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Storen likely 2 weeks from return


Storen likely 2 weeks from return

ATLANTA -- Drew Storen took another important step today in his return from elbow surgery -- one of his final steps -- when he threw 40 pitches to live hitters in the cage at Turner Field prior to the Nationals' series opener against the Braves.

Though the Nationals aren't setting an exact timetable for the reliever's activation off the disabled list, the club's July 13 second-half opener in Miami is a target date.

"I'd say that's probably a really good timeframe there," maanger Davey Johnson said.

"I mean, it seems logical," Storen added.

Storen, who has yet to pitch this season following surgery to remove bone chips from his right elbow, will throw a two-inning, simulated game on Monday in Washington, then begin a rehab assignment with a minor-league affiliate sometime later in the week. That would give him ample time to make several game appearances (including on back-to-back days) before conceivably joining the Nationals for their second-half opener against the Marlins.

Storen was at first surprised during today's live BP session when batters Chad Tracy and Jhonatan Solano were consistently making solid contact off him.

"I was thinking: Man, they're seeing it pretty well," he said.

After the session, Storen learned that bullpen catcher Nilson Robledo was letting the hitters know what pitches were about to be thrown.

"Once I figured that out, I felt much better about it," Storen said.

Storen also feels great about the state of his elbow, which he says feels stronger now than it did while he was recording 43 saves last season. Only now does he realize he was probably dealing with the injury at the time.

"I'm pretty amazed," he said. "Even last year, after you're done pitching it would be a little swollen. I just thought that was normal. Now it feels really good."

Though he can see the finish line at last after three months of recovery and rehabilitation, Storen is wary of thinking too far ahead or just assuming he's in the clear now.

"This last 10 percent of the rehab is just as important as the beginning," he said. "It's kind of like doing a big school project. You've just got to do the annoying little things. You've got to do the bibliography. You really don't want to do it, but you're going to get counted off if you don't."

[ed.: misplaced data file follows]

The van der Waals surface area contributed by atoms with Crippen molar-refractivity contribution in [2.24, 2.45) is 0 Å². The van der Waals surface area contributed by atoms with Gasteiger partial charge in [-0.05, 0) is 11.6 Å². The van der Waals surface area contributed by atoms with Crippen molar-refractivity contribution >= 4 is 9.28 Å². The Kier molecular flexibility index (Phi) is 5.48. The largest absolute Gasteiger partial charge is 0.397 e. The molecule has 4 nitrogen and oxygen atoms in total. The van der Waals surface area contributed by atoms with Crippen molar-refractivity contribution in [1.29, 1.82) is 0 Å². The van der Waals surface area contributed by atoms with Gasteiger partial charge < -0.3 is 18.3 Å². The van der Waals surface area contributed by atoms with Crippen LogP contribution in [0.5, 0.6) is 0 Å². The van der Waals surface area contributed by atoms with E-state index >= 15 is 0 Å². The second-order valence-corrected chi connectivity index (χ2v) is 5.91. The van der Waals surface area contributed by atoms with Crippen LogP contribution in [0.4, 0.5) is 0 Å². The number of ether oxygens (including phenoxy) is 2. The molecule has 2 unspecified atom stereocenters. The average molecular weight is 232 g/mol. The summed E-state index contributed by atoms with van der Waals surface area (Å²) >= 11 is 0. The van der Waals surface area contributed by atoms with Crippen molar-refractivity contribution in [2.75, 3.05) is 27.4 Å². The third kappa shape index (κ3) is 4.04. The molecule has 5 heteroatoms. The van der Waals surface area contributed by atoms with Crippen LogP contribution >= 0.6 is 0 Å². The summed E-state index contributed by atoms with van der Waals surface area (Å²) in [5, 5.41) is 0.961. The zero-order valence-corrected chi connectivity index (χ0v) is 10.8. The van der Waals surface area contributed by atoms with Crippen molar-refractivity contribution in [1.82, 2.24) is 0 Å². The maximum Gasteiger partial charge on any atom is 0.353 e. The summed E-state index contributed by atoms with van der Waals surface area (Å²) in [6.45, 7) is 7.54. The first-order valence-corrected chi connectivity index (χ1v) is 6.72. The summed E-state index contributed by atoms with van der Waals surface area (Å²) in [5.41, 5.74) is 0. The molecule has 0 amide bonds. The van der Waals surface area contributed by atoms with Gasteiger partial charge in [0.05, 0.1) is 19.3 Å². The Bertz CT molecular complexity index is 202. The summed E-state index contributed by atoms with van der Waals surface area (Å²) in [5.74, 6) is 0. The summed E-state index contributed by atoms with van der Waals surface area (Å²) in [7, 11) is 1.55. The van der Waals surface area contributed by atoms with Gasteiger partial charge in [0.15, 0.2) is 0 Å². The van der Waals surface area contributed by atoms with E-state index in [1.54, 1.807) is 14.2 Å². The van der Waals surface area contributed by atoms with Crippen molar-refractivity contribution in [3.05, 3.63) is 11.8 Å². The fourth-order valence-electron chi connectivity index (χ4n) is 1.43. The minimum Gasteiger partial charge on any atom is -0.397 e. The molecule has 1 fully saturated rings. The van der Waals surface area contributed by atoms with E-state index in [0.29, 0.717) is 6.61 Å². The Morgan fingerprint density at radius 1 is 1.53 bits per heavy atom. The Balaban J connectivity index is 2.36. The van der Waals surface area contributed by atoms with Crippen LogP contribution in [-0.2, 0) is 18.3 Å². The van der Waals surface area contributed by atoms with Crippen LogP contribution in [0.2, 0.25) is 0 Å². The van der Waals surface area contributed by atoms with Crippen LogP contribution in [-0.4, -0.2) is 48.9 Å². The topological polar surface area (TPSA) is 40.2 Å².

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The sound of Bryce Harper's first spring training HR is beautiful


The sound of Bryce Harper's first spring training HR is beautiful

It's that wonderful time of year again — when baseball teams flock to warmer climates for spring training and the regular season is practically around the corner — and Bryce Harper is already killing it.

It took the Washington Nationals a few games to brush away their offseason cobwebs and get back into gear, but since the beginning of March, they're riding a five-game win streak as of Sunday the 4th.

They are 6-4-1 in spring training going into Monday's matchup against the St. Louis Cardinals.

Since Thursday, the Nats have taken down — in order — the Atlanta Braves, New York Mets, defending World Series champion Houston Astros, the Detroit Tigers and the Mets again. Sunday's 6-2 win against the Tigers was in large part thanks to Harper's bat, as the star of the team drilled his first home run of spring training. 


Turn up the volume for this one because the sound of Harper's contact with the ball is just beautiful — and perhaps enough to get you pumped for the March 29 opener.

Harper blew this ball away in the bottom of the third for a two-run homer with Howie Kendrick on base. He also had a single in the fourth and finished the game with three RBI.

Gio Gonzalez was the winning pitcher for the Nats. 


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Per usual, Max Scherzer strikes out Tim Tebow on three pitches


Per usual, Max Scherzer strikes out Tim Tebow on three pitches

We are fortunate enough to live in a world where we can watch a former Heisman Trophy-winning quarterback (attempt to) hit against a three-time Cy Young pitcher in a Major League Baseball preseason game.

Max Scherzer took less than a minute to strike out Tim Tebow, who was batting cleanup for the Mets in a spring training game Friday. You can watch the whole at-bat here:

It looks like Tebow and Scherzer are starting to develop a pattern - last year’s matchup between the two went down the exact same way.

Tebow was able to redeem himself later in the game with his first hit of the year against Nats prospect Erick Fedde. He will likely begin the season with the Double-A Binghamton Rumble Ponies, but Mets GM Sandy Alderson said he believes Tebow will eventually see some at-bats in the Majors.